I’m just back from Munich where, as well as enjoying early morning runs around an intriguing city, I had the privilege of attending the BowenCraggs’ Web Effectiveness Conference. It’s the elite event on the corporate web managers’ calendar, which brings together senior personnel from many of the world’s largest organisations for two days of intense strategic discussion and debate on the themes of corporate web management and governance.
The corporate website is alive and well
Despite occasional reports to the contrary, the corporate website is not disappearing anytime soon.
Instead, websites are evolving: moving from one-way communication towards a two-way dialogue with their stakeholders. They’re even moving onto new platforms. There will always be a place for “static” information but increasingly visitors will demand more interaction with the brand, and the ecosystem and communities that support the brand.
What emerged loud and clear at this year’s event is the fact that web operations are slowly maturing. They still pose a huge challenge, but it’s one that companies are now getting used to dealing with. What they’re less confident about are the implications of newer technologies.
Phone apps and social media tools were a hot topic – they’ve exploded onto the scene, bringing with them a raft of new business challenges. How does web governance apply to apps, for example? And what should companies be doing about social media? Is it enough just to ‘turn up’? No.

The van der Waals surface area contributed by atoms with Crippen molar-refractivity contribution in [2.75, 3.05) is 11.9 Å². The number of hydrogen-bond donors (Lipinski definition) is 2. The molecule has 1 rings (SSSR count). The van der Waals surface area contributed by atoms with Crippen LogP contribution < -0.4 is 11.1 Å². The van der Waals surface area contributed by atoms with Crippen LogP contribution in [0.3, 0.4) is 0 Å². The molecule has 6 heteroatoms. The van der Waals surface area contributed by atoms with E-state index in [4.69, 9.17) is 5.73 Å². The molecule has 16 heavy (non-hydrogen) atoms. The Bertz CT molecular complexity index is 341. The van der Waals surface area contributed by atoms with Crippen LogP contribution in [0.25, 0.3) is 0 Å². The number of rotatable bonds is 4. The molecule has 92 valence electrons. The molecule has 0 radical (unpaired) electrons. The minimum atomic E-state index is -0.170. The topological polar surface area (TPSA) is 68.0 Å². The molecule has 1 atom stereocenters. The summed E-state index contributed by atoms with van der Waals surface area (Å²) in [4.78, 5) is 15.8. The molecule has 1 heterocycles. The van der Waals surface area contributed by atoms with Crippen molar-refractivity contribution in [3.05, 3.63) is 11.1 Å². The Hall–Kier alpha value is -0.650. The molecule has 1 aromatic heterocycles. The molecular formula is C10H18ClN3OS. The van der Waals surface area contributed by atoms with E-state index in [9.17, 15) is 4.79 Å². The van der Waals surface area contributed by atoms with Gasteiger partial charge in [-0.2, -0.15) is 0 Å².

That these tools are important for business was clear from more than just the presentations – the conference had a lively Twitter presence, with attendees providing updates on what they found interesting – using a variety of apps to do so. And, just as with websites, having realised the importance of these newer tools, businesses are working to harness their strategic potential.
RBS, Nestle and BP all gave presentations on the way social media affects reputational management. All three organisations have been on the receiving end of negative social media campaigns over the past year, but have successfully used the very same tools to contain those issues.
Later, case studies from UK Parliament, EADS, PepsiCo, RBS and Siemens provided powerful insights into what multinationals are doing with their web presence. UK Parliament has used the recent Government cuts as an opportunity to in fact save in more paper by accelerating the digital program (e.g. feeding content into mobile devices), as well as branching into social media; EADS drew attention to handling governance complexities when faced with a large number of stakeholders; and PepsiCo shared the steps they took to become the best improver in Bowen Craggs FT corporate web ranking. Siemens in particular stood out, with its efforts to humanise technology through a series of compelling videos. Don’t watch this one if you’re hungry!
All in all, it was a great two days engaging with the corporate web management community.
Many useful insights on the challenges posed by website globalisation – and a sore thumb from reporting via Twitter.